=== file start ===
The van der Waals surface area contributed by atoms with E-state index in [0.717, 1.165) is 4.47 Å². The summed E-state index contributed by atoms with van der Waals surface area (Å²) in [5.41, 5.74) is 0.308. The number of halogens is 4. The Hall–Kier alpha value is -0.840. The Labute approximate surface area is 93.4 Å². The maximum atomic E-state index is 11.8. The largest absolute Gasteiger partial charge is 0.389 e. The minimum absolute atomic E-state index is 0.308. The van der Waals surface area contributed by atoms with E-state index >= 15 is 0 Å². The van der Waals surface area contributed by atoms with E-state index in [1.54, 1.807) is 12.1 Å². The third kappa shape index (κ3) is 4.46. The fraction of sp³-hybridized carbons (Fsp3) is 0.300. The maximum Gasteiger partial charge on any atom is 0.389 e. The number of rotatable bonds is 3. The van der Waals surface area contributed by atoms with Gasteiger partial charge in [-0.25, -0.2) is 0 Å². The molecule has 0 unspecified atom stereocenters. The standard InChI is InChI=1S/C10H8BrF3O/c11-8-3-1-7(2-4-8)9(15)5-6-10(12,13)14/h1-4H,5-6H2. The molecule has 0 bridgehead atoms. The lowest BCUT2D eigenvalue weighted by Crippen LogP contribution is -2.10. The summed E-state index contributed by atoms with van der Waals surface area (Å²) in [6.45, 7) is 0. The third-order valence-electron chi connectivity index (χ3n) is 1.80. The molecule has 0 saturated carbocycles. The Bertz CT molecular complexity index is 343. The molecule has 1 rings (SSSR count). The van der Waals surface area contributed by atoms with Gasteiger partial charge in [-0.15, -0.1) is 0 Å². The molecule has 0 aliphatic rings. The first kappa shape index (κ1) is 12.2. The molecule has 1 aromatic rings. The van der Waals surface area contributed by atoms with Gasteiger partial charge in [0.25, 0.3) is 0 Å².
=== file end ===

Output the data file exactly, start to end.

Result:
The van der Waals surface area contributed by atoms with E-state index in [0.717, 1.165) is 4.47 Å². The summed E-state index contributed by atoms with van der Waals surface area (Å²) in [5.41, 5.74) is 0.308. The number of halogens is 4. The Hall–Kier alpha value is -0.840. The Labute approximate surface area is 93.4 Å². The maximum atomic E-state index is 11.8. The largest absolute Gasteiger partial charge is 0.389 e. The minimum absolute atomic E-state index is 0.308. The van der Waals surface area contributed by atoms with E-state index >= 15 is 0 Å². The van der Waals surface area contributed by atoms with E-state index in [1.54, 1.807) is 12.1 Å². The third kappa shape index (κ3) is 4.46. The fraction of sp³-hybridized carbons (Fsp3) is 0.300. The maximum Gasteiger partial charge on any atom is 0.389 e. The number of rotatable bonds is 3. The van der Waals surface area contributed by atoms with Gasteiger partial charge in [-0.25, -0.2) is 0 Å². The molecule has 0 unspecified atom stereocenters. The standard InChI is InChI=1S/C10H8BrF3O/c11-8-3-1-7(2-4-8)9(15)5-6-10(12,13)14/h1-4H,5-6H2. The molecule has 0 bridgehead atoms. The lowest BCUT2D eigenvalue weighted by Crippen LogP contribution is -2.10. The summed E-state index contributed by atoms with van der Waals surface area (Å²) in [6.45, 7) is 0. The third-order valence-electron chi connectivity index (χ3n) is 1.80. The molecule has 0 saturated carbocycles. The Bertz CT molecular complexity index is 343. The molecule has 1 rings (SSSR count). The van der Waals surface area contributed by atoms with Gasteiger partial charge in [-0.15, -0.1) is 0 Å². The molecule has 0 aliphatic rings. The first kappa shape index (κ1) is 12.2. The molecule has 1 aromatic rings. The van der Waals surface area contributed by atoms with Gasteiger partial charge in [0.25, 0.3) is 0 Å².